Kanye West contradicts his former self

Alex Camilli, twitter.com/A_Carnation

Kanye West is insane to some and inspirational to others, boasting a monumental ego making him susceptible to criticism. As an artist, West has been known for voicing opinions on a variety of political and racial issues with unwavering fan support –– until recently when he touched on a controversial topic that caught everyone off-guard. 

“You hear about slavery for 400 years, that sounds like a choice,” said West in the TMZ staffroom.

 In contrast to his consistent success of people gravitating toward him despite his strong views on equality, this has sparked controversy. Some fans are questioning his mental state and disassociating themselves with his art as a whole. As a result, unofficial monikers such as “Old Kanye” and “New Kanye” are being used to differentiate this duality: Old Kanye conveyed the hardships of people less privileged, while New Kanye has let his ego get the best of him.

Within his first album, “The College Dropout,” West incorporated lyrics that reveal grim lifestyles such as drug dealing, prejudice and the need for monetary gain. In the seventh track, “Jesus Walks,” he summarizes the stereotypical roles associated with a predominantly black community. 

“To the hustlers, killers, murderers, drug dealers, even the strippers, to the victims of welfare feel we livin’ in Hell here,” said West in the track.  

In addition, West became an accomplished record producer, idolized by a younger audience who appreciated his triumphant defeat of his past. Children who are born into poverty, or live with a single parent, are more likely to relate to West because of his similar upbringing. The fact he achieved status on his journey despite coming from nothing gives them hope.  

The Old Kanye targeted political figures such as the former president George W. Bush. In 2005, West appeared on NBC Universal, which was airing a concert for hurricane relief post Hurricane Katrina and made a comment that showed his drive to make his beliefs public. West said, “George Bush doesn’t care about black people.”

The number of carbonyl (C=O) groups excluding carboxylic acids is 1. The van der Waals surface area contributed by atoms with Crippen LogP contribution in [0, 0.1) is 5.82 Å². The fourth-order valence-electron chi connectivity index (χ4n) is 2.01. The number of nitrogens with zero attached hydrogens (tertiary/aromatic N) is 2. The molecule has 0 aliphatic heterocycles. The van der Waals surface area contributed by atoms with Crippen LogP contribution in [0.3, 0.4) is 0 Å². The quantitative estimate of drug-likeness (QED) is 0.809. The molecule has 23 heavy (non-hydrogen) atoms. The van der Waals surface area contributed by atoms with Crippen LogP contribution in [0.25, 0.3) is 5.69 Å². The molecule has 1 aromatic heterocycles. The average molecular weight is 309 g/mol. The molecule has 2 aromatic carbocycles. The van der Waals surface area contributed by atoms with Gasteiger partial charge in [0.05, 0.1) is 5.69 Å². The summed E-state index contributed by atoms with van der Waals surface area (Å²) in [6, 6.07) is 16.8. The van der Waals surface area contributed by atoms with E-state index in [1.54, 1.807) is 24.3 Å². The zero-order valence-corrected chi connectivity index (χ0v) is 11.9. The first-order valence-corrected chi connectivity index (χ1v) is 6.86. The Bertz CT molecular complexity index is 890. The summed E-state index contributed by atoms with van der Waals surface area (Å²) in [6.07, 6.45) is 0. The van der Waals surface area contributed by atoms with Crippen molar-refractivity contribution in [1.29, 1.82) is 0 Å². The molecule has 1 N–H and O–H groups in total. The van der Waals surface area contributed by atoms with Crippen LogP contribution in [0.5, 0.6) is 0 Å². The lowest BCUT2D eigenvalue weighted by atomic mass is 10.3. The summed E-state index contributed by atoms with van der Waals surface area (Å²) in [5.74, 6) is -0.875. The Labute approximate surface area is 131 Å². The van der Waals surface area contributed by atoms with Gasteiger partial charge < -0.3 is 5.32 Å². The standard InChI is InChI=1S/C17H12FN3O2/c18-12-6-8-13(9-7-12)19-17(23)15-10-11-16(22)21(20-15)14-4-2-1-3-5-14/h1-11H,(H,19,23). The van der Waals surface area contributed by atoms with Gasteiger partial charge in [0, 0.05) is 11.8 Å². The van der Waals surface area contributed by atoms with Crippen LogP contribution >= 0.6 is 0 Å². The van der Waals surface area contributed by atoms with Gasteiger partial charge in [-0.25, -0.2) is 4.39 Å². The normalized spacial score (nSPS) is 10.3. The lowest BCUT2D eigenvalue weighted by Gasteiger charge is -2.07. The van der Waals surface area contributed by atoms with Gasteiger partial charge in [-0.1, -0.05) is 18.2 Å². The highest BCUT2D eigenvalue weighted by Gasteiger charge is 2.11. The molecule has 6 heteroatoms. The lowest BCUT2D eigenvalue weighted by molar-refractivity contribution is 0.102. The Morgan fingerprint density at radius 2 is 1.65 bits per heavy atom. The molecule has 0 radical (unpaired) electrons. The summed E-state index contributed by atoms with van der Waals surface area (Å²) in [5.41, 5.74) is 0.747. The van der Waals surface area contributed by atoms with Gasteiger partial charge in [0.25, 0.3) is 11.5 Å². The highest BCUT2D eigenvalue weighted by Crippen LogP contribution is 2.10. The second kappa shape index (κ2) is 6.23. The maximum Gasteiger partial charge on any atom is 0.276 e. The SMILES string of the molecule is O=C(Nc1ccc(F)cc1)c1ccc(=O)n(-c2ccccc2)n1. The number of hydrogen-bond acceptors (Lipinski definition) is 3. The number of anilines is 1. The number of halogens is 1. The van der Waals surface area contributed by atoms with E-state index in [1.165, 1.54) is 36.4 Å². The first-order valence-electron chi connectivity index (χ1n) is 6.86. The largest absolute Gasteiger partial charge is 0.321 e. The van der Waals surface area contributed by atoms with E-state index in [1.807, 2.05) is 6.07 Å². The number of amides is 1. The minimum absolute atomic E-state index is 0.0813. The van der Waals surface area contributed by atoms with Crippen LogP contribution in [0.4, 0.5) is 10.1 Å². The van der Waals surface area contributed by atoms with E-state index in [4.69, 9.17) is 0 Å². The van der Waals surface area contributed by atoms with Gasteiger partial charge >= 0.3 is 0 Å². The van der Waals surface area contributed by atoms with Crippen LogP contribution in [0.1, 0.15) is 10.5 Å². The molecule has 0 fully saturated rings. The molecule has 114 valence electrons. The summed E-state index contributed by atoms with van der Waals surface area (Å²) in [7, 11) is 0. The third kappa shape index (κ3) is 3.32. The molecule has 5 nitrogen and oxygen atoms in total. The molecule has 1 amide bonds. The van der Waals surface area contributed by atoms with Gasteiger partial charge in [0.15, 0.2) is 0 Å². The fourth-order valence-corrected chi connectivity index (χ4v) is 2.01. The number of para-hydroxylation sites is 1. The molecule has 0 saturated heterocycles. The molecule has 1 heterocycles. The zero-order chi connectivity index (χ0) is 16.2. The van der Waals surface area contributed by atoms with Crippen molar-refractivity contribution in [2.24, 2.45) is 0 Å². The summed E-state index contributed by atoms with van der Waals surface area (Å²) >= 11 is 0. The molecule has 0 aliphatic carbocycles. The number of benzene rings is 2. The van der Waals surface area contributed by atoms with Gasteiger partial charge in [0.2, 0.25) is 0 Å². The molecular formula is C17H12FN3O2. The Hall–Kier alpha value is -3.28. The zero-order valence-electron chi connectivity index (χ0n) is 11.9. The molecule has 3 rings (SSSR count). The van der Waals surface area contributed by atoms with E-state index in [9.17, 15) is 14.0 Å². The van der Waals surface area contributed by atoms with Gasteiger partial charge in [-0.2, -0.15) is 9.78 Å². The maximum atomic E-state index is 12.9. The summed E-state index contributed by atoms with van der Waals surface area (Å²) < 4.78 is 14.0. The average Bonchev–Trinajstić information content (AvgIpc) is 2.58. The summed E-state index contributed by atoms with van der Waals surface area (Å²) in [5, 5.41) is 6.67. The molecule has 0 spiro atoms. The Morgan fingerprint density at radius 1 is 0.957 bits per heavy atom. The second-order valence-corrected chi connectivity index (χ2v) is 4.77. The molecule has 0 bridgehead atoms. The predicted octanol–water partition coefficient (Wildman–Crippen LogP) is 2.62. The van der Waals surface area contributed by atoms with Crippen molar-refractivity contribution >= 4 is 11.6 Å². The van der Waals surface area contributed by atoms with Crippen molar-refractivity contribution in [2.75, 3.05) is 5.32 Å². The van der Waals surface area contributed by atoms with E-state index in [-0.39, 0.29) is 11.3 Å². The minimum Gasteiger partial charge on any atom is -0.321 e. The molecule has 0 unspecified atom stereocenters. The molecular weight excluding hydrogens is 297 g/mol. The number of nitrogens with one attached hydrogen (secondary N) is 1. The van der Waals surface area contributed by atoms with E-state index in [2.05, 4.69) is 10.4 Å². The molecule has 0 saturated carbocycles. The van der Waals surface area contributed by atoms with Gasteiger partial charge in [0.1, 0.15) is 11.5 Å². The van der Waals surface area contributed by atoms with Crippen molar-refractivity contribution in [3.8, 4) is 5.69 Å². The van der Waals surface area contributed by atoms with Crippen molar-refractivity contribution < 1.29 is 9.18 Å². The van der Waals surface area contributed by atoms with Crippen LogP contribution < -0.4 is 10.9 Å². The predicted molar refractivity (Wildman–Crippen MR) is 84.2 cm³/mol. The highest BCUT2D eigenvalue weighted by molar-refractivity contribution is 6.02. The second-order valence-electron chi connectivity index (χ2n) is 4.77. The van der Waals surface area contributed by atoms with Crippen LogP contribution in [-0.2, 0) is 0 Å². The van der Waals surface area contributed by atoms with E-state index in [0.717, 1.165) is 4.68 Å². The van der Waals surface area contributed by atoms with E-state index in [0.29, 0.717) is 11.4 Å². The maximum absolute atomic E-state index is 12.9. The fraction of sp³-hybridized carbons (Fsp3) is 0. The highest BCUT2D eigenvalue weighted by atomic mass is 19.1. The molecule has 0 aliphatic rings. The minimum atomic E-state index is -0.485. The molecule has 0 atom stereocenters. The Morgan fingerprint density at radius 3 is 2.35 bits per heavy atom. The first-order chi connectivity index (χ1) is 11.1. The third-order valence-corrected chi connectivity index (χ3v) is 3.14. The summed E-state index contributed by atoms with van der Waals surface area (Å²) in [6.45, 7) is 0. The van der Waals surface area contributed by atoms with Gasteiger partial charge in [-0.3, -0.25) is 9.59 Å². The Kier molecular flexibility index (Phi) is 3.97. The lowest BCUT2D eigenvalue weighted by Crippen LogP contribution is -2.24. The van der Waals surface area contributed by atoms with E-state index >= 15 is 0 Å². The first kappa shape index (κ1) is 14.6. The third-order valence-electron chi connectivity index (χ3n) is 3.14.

West released three more studio albums before going on tour for his most recent album at the time, “The Life of Pablo.” When he began touring he suffered from anxiety and sleep deprivation, which contributed to a mental breakdown that required cancelling the rest of the performances.

After his last show Nov. 19, 2016 he was persuaded to seek help at the UCLA Medical Center. He described how beneficial the experience was in a recent on-the-record interview with radio personality Charlemagne the God published May 1, 2018. 

“I think I’m in a stronger place than I ever was after the breakdown, or what I’d like to say the breakthrough,” West said.  

Since then he has returned to publications for interviews. At the TMZ offices he made his controversial comment on slavery. He became active on twitter, promoting that the world needs more free thinkers.  

West speaks about how he developed an addiction to opioids as a result of a liposuction procedure while he was hospitalized. In interviews he makes it apparent that he and President Donald Trump have maintained a friendship since the two met at Trump Tower in 2016. Singer John Legend made an attempt to sway West from nurturing his bond with Trump. 

“I hope you’ll reconsider aligning yourself with Trump. You’re way too powerful and influential to endorse who he is and what he stands for,” said Legend.  

West announced over social media that he has two future projects, one is a solo album titled “Love Everyone,” and the other with protégé Kid Cudi, titled “Kids See Ghost.”

Time will truly tell what West’s mindset actually is, because this has been a new side of his personality. West appears to be challenging the norm the only way he knows how, by going against any preconceived presumption about his past egotistic nature.